Whither the tradition of the solitary floorlamp on an otherwise dark stage?

Would someone please be so kind as to point me toward a discussion of the tradition of leaving a lighted floorlamp on the stage of otherwise unoccupied/inactive theatres? Google has been uncharacteristically unhelpful in my quest.

One of the many Theatrical Traditions - keeps the ghosts company apparantly.

Also, the house and stage are a big place. That little light helps you see what’s going on in there–be it a ghost, a burgler, a stray raccoon, or that chair in front of you. ouch

Thanks. It just seems to be such a universal practice, I wondered if there might be some interesting story in how it got started. Stages typically have a myriad of lights that COULD be used for this purpose, and yet the (typically) battered floor lamp is generally employed for the task.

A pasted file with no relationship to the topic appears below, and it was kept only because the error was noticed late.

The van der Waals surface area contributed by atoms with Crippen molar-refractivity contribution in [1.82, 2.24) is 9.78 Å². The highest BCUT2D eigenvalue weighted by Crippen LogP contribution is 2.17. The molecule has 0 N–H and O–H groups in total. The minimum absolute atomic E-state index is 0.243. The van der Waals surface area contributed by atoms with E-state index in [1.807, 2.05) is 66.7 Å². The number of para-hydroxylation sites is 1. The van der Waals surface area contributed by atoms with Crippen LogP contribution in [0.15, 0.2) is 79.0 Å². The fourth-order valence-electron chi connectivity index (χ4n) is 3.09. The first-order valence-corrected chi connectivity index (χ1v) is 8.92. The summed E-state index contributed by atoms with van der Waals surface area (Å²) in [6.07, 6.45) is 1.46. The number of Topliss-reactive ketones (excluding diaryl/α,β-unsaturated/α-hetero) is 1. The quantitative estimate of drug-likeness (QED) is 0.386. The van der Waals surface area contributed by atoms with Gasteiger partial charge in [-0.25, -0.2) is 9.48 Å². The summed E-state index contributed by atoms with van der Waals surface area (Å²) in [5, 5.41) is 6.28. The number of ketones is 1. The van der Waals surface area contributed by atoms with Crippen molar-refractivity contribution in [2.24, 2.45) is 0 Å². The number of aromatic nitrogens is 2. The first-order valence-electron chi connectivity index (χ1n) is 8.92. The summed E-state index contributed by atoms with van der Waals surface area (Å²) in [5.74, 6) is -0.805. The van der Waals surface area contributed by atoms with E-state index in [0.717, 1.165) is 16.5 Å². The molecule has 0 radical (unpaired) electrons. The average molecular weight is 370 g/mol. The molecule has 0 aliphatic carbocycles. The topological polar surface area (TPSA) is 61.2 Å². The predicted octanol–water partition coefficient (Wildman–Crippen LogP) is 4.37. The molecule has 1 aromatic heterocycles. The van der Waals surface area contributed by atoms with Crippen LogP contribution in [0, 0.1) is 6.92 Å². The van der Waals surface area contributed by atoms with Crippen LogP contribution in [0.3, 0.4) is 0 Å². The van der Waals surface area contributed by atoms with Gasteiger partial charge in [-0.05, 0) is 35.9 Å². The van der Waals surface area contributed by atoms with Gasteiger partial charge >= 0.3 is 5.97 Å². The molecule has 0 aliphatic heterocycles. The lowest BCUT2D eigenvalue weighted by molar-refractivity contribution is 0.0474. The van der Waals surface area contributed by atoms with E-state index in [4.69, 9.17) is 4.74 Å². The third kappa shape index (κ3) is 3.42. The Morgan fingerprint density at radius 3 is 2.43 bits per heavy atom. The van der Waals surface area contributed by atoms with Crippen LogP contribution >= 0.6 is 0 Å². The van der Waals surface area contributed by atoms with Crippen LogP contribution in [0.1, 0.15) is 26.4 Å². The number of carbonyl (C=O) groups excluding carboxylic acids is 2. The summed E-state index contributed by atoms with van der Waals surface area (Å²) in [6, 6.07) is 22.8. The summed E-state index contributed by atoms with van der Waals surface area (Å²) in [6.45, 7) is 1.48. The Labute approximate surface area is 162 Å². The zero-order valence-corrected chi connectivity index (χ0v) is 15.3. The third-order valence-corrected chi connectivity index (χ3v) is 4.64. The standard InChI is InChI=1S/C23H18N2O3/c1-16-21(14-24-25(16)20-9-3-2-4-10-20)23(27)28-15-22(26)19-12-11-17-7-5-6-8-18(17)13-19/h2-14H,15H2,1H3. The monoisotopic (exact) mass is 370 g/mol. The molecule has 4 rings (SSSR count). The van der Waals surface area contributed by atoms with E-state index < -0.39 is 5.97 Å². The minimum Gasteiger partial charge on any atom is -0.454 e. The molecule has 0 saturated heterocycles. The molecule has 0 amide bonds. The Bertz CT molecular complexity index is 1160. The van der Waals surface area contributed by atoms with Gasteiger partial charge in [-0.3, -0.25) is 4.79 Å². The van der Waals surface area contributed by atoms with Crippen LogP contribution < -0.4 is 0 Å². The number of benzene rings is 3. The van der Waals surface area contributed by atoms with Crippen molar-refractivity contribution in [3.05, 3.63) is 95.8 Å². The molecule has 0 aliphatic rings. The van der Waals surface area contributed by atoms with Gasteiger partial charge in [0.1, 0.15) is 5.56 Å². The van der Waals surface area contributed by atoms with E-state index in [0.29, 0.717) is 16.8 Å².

It is generally a requirement for safety purposes.

Interestingly, according to union rules in professional theaters, it is the only light that can be touched and operated in the stage area by somebody other than the lighting designer and his/her crew. Usually it’s placed and activated by the stage manager or a designee.

Since I’m procrastinating, other people have to suffer as well.

“Whither” means to where. It’s whence that means from where.

I squat corrected, thank you. :o